The Magician's Nephew by CS Lewis

Rating 8.5/10
This is the perfect introduction to Narnia.

How do you go about reviewing the most beloved books of all time? This is the question I have been asking myself while re-reading the books for the umpteenth time. While these books where big back in the day the main question and direction I wanted to explore is… are they still relevant today?

Set in the 1800‘s The Magicians Nephew is the first sequential story in the Chronicles of Narnia series and follows the adventures of Polly and Digory, two small children from London. Digory is living with his Aunty Hetty and Uncle Andrew while his sick mother recovers from a terminal illness. Every day Polly and Digory - who live next door to each other - invent their own games in the attics of their houses.

Uncle Andrew is off limits to Digory and one day when they stumble upon his secret office they are tricked into slipping on rings than transport them to the world between worlds where they awaken Jadis, an evil queen who has destroyed her own world and plans to return to London to take over that world as well.

After a riotous romp through London Polly and Digory finally get Jadis back to the wood between the worlds and find themselves in a black empty space where the land of Narnia is being sung into existence by the great lion Aslan. As the world is created and animals arrive Jadis’s evil influence is felt and Digory and Polly must team up with the pegasus Strawberry to reach a tree that will save Narnia from destruction.

Jadis is the horribly magnificent evil queen and comes across as a real threat wherever she is, which is exactly what this character needs in a back story. Uncle Andrew is the perfect instigator for the comings and goings between the worlds, painting a creepy and stern image in the readers mind.

Lewis has a knack of writing just enough detail to create an image in your mind and from there you can develop your own stories and images from Narnia and other worlds regardless of what the movies and TV interpretations have put in our mind.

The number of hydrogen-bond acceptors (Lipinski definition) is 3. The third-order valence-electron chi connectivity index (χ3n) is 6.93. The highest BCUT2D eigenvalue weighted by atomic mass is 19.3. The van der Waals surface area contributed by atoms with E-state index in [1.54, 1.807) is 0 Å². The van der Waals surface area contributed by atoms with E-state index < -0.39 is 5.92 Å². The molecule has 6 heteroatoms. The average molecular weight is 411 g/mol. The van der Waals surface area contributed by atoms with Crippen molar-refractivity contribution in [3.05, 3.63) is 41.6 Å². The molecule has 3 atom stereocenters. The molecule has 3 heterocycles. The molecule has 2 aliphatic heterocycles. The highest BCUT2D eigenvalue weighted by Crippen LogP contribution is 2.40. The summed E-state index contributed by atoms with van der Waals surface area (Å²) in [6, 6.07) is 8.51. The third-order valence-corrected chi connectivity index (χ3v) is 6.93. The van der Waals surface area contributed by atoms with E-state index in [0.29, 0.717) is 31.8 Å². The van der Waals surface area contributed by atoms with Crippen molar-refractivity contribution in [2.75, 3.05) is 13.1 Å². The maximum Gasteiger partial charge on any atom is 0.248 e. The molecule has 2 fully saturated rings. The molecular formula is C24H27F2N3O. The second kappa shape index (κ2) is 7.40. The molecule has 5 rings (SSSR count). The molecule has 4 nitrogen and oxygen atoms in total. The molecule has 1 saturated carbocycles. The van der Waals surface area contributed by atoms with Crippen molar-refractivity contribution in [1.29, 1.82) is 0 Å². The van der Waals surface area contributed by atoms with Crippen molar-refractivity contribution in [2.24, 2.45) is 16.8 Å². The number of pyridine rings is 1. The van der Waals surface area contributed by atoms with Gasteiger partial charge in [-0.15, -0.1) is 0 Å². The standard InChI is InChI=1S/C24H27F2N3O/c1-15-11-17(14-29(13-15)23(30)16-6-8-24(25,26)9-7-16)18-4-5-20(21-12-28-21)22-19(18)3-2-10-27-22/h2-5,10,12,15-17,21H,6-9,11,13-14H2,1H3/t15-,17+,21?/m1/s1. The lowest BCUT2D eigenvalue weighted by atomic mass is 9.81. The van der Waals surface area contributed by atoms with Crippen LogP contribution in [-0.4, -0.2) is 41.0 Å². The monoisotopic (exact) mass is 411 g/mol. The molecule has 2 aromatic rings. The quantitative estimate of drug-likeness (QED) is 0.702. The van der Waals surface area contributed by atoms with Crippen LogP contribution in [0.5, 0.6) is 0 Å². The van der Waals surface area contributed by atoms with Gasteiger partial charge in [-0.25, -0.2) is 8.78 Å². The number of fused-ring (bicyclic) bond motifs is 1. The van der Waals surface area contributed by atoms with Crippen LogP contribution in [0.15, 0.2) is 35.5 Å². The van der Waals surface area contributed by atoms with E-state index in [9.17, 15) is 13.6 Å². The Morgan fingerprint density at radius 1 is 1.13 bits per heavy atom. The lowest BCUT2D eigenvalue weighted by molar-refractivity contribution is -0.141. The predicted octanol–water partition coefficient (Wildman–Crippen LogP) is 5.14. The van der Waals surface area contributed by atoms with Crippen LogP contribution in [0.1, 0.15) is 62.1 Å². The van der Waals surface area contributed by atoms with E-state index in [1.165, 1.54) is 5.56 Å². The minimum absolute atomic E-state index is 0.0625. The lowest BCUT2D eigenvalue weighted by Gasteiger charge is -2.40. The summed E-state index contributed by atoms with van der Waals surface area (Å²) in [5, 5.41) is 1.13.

This is the perfect introduction to Narnia that shows how the world was created, the origins of the lamp post and how evil came to enter. If you are new to the series I would recommend starting with this book first as you can get an idea of the world, how it was created and some of the history which will help make sense of things as you read the rest of the chronicles.

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All reviews for: The Chronicles of Narnia

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The Magician's Nephew reader reviews

from USA

10-stars

Your reeviewer of the magicians nephew states that Digory's mother is "recovering from a terminal illness's. " isn't that an oxymoron? And, if she were recovering, Digory would not have been tempted to steal an apple for her.

from Usa

10-stars

I love all the Narnia books but I am a firm believer In reading them in the order in which they were written. If you don't Read the lion the witch and the wardrobe first, you will miss the foundation and the importance of Aslan, and also the surprises that will come in the other books such as when you discover where the lamp post came from. I have been privileged to meeta great number of Lewis scholars, and the vast majority agree that the books should be read in the order in which they were written. Also, as far as I know, Lewis liked Tolkien's books, but told Kim definitely did not like the Narnia stories.

from Monkeytown

10-stars

This book is amazing! Once you get into it, you cant put it down till you reach the end. I loved it. I recommend it to 5th graders and up. I cant wait to read the whole series!

from FL

10-stars